Matter is the term used for material that takes up space. It is all around us; it is the air you breathe, the shoes you wear, the water in your glass, and everything you can touch and smell. It is what we are.

Anything that has mass is matter, and the three most commonly known states are solid, liquid, and gas. The difference in the structure of each state is described as the densities of the particles.

It took roughly 380,000 years after the birth of the universe for electrons to be trapped in orbits around nuclei, thus forming the first atoms. These new atoms formed the first low-mass elements, mainly hydrogen and helium. Hydrogen is still the most abundant element in the universe today.

As I said, a simple hydrogen atom contains just one proton at its centre and one spinning electron. Most of an atom is empty space.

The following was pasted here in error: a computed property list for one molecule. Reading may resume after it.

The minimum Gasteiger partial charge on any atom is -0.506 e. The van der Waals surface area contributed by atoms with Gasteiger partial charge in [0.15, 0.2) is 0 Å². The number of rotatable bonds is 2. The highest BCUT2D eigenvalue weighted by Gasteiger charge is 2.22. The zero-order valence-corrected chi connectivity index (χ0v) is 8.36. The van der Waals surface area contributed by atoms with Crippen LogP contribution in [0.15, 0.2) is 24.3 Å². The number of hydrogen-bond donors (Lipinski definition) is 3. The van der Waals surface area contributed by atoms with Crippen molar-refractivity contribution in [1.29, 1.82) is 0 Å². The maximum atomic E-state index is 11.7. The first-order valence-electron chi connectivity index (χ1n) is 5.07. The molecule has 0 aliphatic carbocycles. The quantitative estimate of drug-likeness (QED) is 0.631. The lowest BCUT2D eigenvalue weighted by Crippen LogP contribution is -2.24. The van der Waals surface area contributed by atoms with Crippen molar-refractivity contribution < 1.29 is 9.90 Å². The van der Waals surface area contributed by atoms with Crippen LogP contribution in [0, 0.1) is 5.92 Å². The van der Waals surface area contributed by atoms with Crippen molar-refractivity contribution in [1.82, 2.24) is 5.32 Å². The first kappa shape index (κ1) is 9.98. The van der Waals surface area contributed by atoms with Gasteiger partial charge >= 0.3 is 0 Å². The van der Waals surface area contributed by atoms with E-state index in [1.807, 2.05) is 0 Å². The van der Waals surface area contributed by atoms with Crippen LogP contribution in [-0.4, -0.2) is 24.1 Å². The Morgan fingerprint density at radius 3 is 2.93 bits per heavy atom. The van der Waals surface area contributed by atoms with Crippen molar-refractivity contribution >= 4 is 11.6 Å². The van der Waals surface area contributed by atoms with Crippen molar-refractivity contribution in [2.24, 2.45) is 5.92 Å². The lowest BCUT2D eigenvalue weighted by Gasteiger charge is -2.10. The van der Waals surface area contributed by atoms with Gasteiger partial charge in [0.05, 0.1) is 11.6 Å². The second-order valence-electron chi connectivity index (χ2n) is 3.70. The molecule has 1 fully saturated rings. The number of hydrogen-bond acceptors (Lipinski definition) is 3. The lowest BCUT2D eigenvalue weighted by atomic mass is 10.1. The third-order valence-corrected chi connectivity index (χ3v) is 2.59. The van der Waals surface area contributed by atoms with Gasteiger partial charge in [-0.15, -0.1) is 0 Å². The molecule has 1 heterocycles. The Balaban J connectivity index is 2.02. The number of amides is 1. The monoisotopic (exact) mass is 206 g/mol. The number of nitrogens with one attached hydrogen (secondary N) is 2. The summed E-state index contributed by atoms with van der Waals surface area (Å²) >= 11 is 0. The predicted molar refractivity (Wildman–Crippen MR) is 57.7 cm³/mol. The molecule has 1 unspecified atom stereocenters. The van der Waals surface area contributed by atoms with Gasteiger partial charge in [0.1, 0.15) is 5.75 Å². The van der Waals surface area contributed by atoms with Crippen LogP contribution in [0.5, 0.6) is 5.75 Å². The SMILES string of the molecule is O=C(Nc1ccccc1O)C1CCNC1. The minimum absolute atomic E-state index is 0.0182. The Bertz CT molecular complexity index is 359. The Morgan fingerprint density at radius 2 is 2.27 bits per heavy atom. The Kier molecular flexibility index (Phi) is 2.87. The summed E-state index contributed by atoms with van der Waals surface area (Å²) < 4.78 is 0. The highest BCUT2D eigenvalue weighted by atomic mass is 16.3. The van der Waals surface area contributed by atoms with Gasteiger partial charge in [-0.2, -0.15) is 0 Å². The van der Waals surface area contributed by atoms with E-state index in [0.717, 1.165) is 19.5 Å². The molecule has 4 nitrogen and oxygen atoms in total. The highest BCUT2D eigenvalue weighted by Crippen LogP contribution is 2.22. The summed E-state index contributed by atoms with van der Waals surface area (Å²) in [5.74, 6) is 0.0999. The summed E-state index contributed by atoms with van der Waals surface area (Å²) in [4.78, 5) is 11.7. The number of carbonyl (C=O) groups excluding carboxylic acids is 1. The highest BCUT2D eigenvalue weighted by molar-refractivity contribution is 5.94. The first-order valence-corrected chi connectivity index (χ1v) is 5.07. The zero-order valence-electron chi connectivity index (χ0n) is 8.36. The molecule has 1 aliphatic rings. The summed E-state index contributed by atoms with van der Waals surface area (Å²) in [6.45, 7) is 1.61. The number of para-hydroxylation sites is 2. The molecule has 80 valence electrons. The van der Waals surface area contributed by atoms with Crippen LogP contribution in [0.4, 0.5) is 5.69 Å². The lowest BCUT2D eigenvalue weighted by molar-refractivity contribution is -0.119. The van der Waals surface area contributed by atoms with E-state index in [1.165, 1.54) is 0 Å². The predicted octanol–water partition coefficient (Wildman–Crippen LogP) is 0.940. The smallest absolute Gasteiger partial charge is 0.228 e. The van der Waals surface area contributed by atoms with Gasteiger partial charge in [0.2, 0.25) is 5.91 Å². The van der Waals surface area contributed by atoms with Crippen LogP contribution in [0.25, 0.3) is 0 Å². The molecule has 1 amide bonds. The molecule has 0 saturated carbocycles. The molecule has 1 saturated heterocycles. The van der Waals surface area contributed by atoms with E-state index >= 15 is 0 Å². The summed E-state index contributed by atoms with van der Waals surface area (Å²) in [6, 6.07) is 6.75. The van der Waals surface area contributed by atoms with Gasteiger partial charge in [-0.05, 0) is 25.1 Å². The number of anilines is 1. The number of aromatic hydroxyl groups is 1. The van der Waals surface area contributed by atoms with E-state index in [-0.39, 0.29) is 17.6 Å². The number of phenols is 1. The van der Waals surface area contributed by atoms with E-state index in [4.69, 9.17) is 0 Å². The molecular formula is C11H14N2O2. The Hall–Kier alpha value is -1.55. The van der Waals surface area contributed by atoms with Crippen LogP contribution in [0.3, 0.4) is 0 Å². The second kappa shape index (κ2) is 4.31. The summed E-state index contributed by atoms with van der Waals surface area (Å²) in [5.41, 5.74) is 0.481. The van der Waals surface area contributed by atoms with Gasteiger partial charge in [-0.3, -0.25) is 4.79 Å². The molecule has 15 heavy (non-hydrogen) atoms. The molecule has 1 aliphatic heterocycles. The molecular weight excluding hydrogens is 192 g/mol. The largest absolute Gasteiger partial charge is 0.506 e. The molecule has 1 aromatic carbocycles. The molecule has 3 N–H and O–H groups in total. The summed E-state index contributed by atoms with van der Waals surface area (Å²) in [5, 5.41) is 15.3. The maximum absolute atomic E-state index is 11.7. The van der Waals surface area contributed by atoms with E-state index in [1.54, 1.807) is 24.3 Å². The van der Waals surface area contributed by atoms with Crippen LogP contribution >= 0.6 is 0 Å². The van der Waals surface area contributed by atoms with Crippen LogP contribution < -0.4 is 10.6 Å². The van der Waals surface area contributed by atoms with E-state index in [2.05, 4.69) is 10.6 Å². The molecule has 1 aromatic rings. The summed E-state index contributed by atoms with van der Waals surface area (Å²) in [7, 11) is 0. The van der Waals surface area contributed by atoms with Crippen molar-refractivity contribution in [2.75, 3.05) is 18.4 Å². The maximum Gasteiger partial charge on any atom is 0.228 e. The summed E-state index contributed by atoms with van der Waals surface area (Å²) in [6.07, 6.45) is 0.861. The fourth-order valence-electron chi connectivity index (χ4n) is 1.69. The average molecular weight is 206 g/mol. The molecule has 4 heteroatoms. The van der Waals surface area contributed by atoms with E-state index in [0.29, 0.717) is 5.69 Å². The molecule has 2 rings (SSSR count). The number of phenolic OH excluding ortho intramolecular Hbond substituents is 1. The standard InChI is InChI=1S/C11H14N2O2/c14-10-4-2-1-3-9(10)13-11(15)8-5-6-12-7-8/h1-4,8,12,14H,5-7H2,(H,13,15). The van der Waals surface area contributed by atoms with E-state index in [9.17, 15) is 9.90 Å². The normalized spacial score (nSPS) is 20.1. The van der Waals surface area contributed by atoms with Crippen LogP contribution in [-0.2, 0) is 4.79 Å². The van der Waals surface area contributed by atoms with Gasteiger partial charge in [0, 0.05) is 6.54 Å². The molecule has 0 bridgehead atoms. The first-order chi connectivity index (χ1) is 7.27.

Image credit. Steve Johnson on Unsplash.

To give an idea of how far the electron could be from the nucleus of a hydrogen atom, imagine this: scale up the atom so that the proton is the size of a golf ball. At that scale, and at certain times, the electron could be as far as 2 kilometres from the centre of the atom, giving the atom a diameter of roughly 4 kilometres.

An atom can be 0.1 to 0.5 nanometers in diameter. There are 1,000,000,000 nanometres in one metre. 

Yes, atoms are unbelievably small.

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You will need to unleash your imagination.

These few paragraphs should give you a better understanding of how massive our galaxy, the Milky Way, really is.

Photo by Etienne Jong on Unsplash.

This is when your imagination needs to kick in.

It's difficult to comprehend the distances involved when we think of space journeys; even our local star, the Sun, is 149.6 million kilometres, or one astronomical unit, away from our planet Earth.

We all know that an aeroplane cannot fly in space. One of the many reasons for this is that it needs air to lift, but for the fun of it, imagine that it can.

A Boeing 737 airliner travelling at normal cruising speed would take over 20 years to cover the distance between the Earth and the Sun. That gives a different meaning to the saying 'a long-haul flight.'